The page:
Let’s do the time warp again…with the camera that warps time

We all experience moments in our lives where we wish we could stop or slow down time. It could be as simple as when your phone slips out of your grasp, or as heart-stopping as when an accident is about to happen. It’s like you’re watching things happen in slow motion, and yet you can’t make your body respond fast enough to do anything about it.

A similar thing happens in photography. Because with photography you’re not just fighting human reaction time, you’re also dealing with the camera’s reaction time. When you spot something you want to capture — a funny thing someone’s doing, the way the light is reflecting off of a building — you have to react quickly, and your gear has to be fast, too.


Luckily, digital cameras have been getting a lot faster over the last few years, and they started to reach a new level in 2016. Sony one-upped the already fast A6300 when it released the A6500, which can focus in less than a tenth of a second and can shoot 11 frames per second.

But it’s the new $2,000 Olympus OM-D EM-1 Mark II that has set the bar for speed going forward. It’s somehow quicker than the Sony A6500, and it has a particular shooting mode that essentially changed the way to approach shooting stills. The result is not just that the EM-1 Mark II is fast. It’s that with it, you feel like you can manipulate time.

The Mark II is the second version of Olympus’ flagship Micro Four Thirds camera, the E-M1, which was released in 2013. And while the company is still using this small and somewhat outmatched sensor format — a full frame sensor captures almost four times as much information as a typical Micro Four Thirds sensor — Olympus’ cameras have come a long way in the three years since the first E-M1 was released.

For one thing, in that time Olympus found a way to squeeze an extra 4,000,000 pixels into its Micro Four Thirds sensors, bumping the resolution from 16 to 20 megapixels.

The E-M1 also has 40 more autofocus points than its predecessor, a better battery, and a new generation of image processor. It even shoots 4K video.

Olympus has also refined its hardware design chops since the last E-M1, with this year’s Pen-F serving as the shining example — the classic-looking digital camera is one of the prettiest cameras released by a company not named Fujifilm in years. The E-M1 Mark II benefits greatly from this refined approach to hardware. It’s all-metal and weather-sealed, and it is a joy to hold in your hands. It feels solid as a rock for such a small camera, but it also isn’t overly heavy.

One thing that stayed the same is the E-M1’s electronic viewfinder. It’s serviceable — just not as fantastic as the ones you find on Sony’s, or even Fujifilm’s highest-end cameras these days. The 2.36-million dot screen feels a bit small and not quite as sharp as the competition, though the camera does have a very deep eye cup that lets you get lost in the EVF. When you have to struggle to line your eye up with the viewfinder, because it increases the chance of missing a shot. The E-M1’s EVF causes none of those problems.

What makes the E-M1 Mark II so special, though, is the camera is fast. Fast like before-you-finish-reading-the-end-of-this-sentence-it-could-have-taken-more-than-100-photos fast. Even the E-M1 Mark II’s slowest modes feel speedier than most other cameras’ fastest.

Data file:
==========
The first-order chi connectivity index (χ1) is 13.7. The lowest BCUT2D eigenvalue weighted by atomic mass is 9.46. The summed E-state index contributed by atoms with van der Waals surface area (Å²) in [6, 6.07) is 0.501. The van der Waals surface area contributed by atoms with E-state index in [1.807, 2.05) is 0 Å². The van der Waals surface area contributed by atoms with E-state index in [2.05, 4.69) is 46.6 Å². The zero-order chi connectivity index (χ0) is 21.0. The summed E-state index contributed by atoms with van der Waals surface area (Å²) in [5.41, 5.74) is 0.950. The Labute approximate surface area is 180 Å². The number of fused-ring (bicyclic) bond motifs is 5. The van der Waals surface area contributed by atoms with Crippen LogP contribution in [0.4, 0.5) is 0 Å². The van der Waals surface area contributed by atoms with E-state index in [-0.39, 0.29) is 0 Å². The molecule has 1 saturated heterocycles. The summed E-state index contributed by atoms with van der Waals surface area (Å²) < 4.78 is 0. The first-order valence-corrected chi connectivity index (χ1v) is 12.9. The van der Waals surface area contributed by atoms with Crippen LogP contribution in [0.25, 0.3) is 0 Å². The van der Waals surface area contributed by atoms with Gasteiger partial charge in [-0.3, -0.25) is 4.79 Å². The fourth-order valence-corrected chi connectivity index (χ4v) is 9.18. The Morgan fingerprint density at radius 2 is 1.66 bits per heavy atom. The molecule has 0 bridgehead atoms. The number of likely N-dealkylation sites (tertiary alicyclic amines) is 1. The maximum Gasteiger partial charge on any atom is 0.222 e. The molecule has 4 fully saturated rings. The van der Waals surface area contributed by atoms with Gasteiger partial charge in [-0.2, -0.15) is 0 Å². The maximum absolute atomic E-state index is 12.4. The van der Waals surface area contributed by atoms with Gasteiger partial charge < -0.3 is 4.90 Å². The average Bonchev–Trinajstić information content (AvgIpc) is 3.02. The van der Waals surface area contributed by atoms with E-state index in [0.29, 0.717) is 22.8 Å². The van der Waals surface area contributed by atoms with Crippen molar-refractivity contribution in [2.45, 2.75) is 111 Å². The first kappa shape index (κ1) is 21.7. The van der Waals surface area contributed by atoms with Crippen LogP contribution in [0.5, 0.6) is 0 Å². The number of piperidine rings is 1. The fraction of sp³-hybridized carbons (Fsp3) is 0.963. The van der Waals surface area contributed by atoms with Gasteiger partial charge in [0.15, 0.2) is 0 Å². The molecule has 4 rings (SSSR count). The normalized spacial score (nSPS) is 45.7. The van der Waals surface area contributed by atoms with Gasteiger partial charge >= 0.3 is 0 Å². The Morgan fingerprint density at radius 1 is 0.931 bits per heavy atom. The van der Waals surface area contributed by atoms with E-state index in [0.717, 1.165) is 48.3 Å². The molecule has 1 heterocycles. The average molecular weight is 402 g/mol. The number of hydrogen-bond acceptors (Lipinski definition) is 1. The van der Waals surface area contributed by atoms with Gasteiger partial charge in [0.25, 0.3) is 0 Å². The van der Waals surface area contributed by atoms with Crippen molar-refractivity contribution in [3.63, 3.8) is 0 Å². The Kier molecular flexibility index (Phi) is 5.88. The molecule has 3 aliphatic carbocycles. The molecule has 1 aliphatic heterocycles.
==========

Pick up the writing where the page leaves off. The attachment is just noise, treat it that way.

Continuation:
How fast are we talking? The Mark II tops out at 15 frames per second, RAW or JPG, when using the mechanical shutter. If you use the electronic shutter, though, you can shoot at a rate of 60 frames per second. These sequential shooting modes are customizable, too, so you don’t have to shoot as fast as 60fps — you could shoot at a more reasonable 30 frames per second with the electronic shutter if you’re not feeling totally rowdy.

Like with any kind of speed, there are limits. You can only shoot a max of about 50 frames of RAWs or JPGs when shooting at that maxed-out 60 frames per second speed. Shooting at 15 frames per second with the mechanical shutter, the camera will capture up around 80–90 RAWs or about 120 JPGs. This is somewhere the Sony A6500 actually beats the E-M1 Mark II; at its max speed of 11 frames per second, the A6500 can shoot straight through for more than 300 images.

But the E-M1 Mark II’s limits don’t diminish the power you wield with shooting speeds this fast — there are times when you want to be able to rattle off 50 frames in under a second at full resolution, and until now that was an extremely hard thing to do. Some digital cameras — even some made by Olympus — have previously allowed 30 frames per second capture when using electronic shutter, but those modes (usually marketed as “4K Photo”) always came with a tradeoff in resolution — you weren’t capturing the full readout of the image sensor.

For those whose best friend is burst mode, the speed of the E-M1 Mark II means that multiple images shot in these high-speed burst modes look so similar, the result of the pictures being taken so quickly and closely together. It’s genuinely hard to discern one photo from the next at 60 frames per second.

With that in mind, technological limits on the E-M1 Mark II’s speed are almost a help. Dealing with hundreds of photos taken a 1/60th of a second apart is a logistical nightmare, especially if you shoot that way often.

More information: The Verge

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